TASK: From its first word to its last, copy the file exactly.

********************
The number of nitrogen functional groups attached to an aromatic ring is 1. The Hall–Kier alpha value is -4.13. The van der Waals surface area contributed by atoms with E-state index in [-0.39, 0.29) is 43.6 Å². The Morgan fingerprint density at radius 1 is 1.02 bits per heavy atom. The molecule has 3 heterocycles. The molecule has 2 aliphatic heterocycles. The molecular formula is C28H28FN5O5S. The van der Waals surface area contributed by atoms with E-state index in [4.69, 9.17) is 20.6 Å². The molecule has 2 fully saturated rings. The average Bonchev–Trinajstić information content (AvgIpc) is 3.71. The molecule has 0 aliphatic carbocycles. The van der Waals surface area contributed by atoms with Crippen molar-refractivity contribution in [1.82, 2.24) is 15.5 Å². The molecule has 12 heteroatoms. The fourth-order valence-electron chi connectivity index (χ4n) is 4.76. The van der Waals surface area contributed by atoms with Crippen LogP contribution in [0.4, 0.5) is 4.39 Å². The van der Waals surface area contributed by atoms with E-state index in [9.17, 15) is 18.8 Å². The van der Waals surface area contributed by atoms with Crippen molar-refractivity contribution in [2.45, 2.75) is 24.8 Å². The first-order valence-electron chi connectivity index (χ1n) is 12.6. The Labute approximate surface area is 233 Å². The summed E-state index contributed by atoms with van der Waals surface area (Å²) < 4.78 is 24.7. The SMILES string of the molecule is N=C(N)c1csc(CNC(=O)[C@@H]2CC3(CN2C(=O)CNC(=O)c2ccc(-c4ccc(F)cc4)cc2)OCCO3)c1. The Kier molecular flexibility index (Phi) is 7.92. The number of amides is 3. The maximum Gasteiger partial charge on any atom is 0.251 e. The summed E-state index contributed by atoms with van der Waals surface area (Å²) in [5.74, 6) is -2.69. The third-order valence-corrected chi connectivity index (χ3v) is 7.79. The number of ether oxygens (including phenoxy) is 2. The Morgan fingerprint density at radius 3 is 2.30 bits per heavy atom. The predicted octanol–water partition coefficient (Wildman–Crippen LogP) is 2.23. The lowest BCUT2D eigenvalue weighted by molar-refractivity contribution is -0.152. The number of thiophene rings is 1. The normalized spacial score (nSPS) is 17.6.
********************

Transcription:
The number of nitrogen functional groups attached to an aromatic ring is 1. The Hall–Kier alpha value is -4.13. The van der Waals surface area contributed by atoms with E-state index in [-0.39, 0.29) is 43.6 Å². The Morgan fingerprint density at radius 1 is 1.02 bits per heavy atom. The molecule has 3 heterocycles. The molecule has 2 aliphatic heterocycles. The molecular formula is C28H28FN5O5S. The van der Waals surface area contributed by atoms with E-state index in [4.69, 9.17) is 20.6 Å². The molecule has 2 fully saturated rings. The average Bonchev–Trinajstić information content (AvgIpc) is 3.71. The molecule has 0 aliphatic carbocycles. The van der Waals surface area contributed by atoms with Crippen molar-refractivity contribution in [1.82, 2.24) is 15.5 Å². The molecule has 12 heteroatoms. The fourth-order valence-electron chi connectivity index (χ4n) is 4.76. The van der Waals surface area contributed by atoms with Crippen LogP contribution in [0.4, 0.5) is 4.39 Å². The van der Waals surface area contributed by atoms with E-state index in [9.17, 15) is 18.8 Å². The van der Waals surface area contributed by atoms with Crippen molar-refractivity contribution in [2.45, 2.75) is 24.8 Å². The first-order valence-electron chi connectivity index (χ1n) is 12.6. The Labute approximate surface area is 233 Å². The summed E-state index contributed by atoms with van der Waals surface area (Å²) < 4.78 is 24.7. The SMILES string of the molecule is N=C(N)c1csc(CNC(=O)[C@@H]2CC3(CN2C(=O)CNC(=O)c2ccc(-c4ccc(F)cc4)cc2)OCCO3)c1. The Kier molecular flexibility index (Phi) is 7.92. The number of amides is 3. The maximum Gasteiger partial charge on any atom is 0.251 e. The summed E-state index contributed by atoms with van der Waals surface area (Å²) in [5.74, 6) is -2.69. The third-order valence-corrected chi connectivity index (χ3v) is 7.79. The number of ether oxygens (including phenoxy) is 2. The Morgan fingerprint density at radius 3 is 2.30 bits per heavy atom. The predicted octanol–water partition coefficient (Wildman–Crippen LogP) is 2.23. The lowest BCUT2D eigenvalue weighted by molar-refractivity contribution is -0.152. The number of thiophene rings is 1. The normalized spacial score (nSPS) is 17.6.